As holiday shoppers scurry to buy the newest electronic gadgets, crisis communication experts from the University of Georgia weighed in on communication tactics of one of the most well-known global electronics brands — Samsung.
Bryan Reber, the C. Richard Yarbrough Professor in Crisis Communication Leadership at the Grady College of Journalism and Mass Communication, and PROI Worldwide Crisis Communication Monitor, recorded the responses of 63 crisis communication professionals in 22 countries to examine the efficacy of the response by Samsung to its crisis surrounding the exploding and burning of its Galaxy Note7 smartphones. Sixty-two percent of the respondents were CEO, president, vice president or director of their organization.
Seven in 10 global crisis communication experts said that Samsung did not use appropriate communication channels when relaying information about the crisis surrounding the Samsung Galaxy Note7 smartphone. More than 80 percent of the polled experts placed responsibility for the crisis squarely on Samsung’s doorstep.
Evaluating Samsung’s crisis response, 74 percent of respondents said Samsung failed to manage early information and thereby was unable to stay ahead of the crisis. Seventy percent of communicators said Samsung failed to provide relevant information on the crisis and did not provide information that would help the public understand the crisis. One crisis communicator said a takeaway lesson should be, “Be brave from the beginning – deal with the truth, take bold actions, accept the reality publicly.”
Seventy-eight percent of global crisis communication leaders expect Samsung’s business to be strongly affected by the crisis. “Samsung needed to be more sympathetic to those impacted by these incidents, and proactive in its response and communications,” said a crisis communication expert from Michigan.
The crisis was exacerbated because it was perceived that Samsung caused it and bears sole responsibility for the crisis and its outcome. “Samsung underestimated the danger involved, especially as it relates to its mobile devices on airplanes,” said a Georgia-based expert.
Nearly two-thirds (61 percent) of global crisis experts disagreed with the statement, “Samsung took responsibility as appropriate.” The drip, drip, drip nature of the response allowed the crisis to grow, according to these experts.
“When every time you board a plane, a flight attendant announces that your brand has been banned from flights by a federal regulatory body, you know that your company is in crisis,” said Reber, who also directs the Crisis Communication Coalition housed at Grady College.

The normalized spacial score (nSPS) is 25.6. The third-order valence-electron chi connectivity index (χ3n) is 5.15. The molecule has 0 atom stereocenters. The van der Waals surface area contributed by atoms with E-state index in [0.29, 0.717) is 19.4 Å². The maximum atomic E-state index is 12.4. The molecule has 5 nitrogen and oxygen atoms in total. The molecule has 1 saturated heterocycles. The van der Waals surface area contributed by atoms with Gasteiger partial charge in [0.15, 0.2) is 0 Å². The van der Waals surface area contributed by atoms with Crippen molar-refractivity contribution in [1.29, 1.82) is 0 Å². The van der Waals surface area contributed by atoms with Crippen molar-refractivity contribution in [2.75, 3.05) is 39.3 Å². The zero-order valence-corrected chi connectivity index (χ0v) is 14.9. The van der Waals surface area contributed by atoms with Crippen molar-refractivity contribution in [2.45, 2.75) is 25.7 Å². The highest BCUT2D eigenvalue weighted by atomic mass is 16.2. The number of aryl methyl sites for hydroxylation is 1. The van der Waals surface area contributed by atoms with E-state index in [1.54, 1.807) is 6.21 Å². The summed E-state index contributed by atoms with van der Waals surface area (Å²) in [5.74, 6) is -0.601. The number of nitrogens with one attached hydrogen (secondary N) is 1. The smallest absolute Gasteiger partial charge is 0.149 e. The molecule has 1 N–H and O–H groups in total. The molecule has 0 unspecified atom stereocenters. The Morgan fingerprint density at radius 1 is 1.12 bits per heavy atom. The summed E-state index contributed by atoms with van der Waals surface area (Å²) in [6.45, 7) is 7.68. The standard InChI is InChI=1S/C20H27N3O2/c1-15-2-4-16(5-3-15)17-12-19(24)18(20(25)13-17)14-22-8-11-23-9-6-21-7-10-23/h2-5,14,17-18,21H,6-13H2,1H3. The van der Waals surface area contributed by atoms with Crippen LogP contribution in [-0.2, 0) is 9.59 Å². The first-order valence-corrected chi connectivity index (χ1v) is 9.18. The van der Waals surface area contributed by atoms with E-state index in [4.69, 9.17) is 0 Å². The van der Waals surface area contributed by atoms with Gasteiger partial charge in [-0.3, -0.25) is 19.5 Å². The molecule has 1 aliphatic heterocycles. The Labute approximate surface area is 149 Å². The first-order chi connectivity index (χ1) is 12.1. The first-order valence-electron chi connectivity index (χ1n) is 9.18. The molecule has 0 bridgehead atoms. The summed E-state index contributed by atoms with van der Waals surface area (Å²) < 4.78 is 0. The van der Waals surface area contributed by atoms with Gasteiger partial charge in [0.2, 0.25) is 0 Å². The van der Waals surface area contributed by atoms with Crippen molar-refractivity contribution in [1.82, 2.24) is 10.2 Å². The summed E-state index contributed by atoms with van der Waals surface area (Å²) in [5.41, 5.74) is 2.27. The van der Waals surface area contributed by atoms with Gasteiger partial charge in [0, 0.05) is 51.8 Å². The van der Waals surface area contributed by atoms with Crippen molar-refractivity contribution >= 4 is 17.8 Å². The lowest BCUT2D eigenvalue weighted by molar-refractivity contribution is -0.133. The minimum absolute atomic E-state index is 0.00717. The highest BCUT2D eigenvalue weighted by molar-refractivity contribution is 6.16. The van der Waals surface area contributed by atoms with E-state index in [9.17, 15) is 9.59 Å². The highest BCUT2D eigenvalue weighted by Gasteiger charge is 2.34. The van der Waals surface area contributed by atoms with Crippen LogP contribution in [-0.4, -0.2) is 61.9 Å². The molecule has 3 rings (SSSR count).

The Crisis Communication Monitor uncovered 10 insights or lessons learned from these global experts:
• “Corporate culture impacts the ability to identify pending crises in a timely fashion.” (Expert from Italy)
• “Get all the bad news out at once… don’t have a slow trickle.” (Expert from Canada)
• “Use in-country spokespeople to convey concern and empathy and add a human touch.” (Expert from the United Kingdom)
• “When in doubt, recall/withdraw the product and test, test, test until you find the solution.” (Expert from Australia)
• “Provide more information and deliver it quickly, even if it’s negative. Rip the bandage off and heal sooner.” (Expert from Missouri)
• “Samsung needed to be more sympathetic to those impacted by these incidents, and proactive in its response and communications.” (Expert from Michigan)
• “Express safety and customer satisfaction over regulatory protocols as the reason for action.” (Expert from New York)
• Don’t underestimate the problem. “Samsung underestimated the danger involved, especially as it relates to mobile devices on airplanes.” (Expert in Georgia)
• “Acting promptly and taking responsibility for an issue can help protect a reputation.” (Expert from the United Kingdom)
• “Preparation is key to successful crisis communication.” (Expert from Germany)
The University of Georgia/PROI Worldwide Crisis Communication Monitor is a collaborative project of the University of Georgia Crisis Communication Coalition and PROI Worldwide. The Monitor examines global crisis communication incidents to provide insights to consumers and illustrate best and worst practices for crisis communicators.
The Crisis Communication Coalition is a project of the C. Richard Yarbrough Professorship in Crisis Communication Leadership. To learn more about the Crisis Communication Coalition and the Crisis Communication Monitor, visit crisiscommunication.uga.edu.
PROI Worldwide is the longest-running global partnership of independent public relations agencies. Since its inception in 1970, PROI Worldwide has grown to encompass 75+ partner agencies with 5,000+ PR professionals across five continents, 50 countries and more than 100 cities.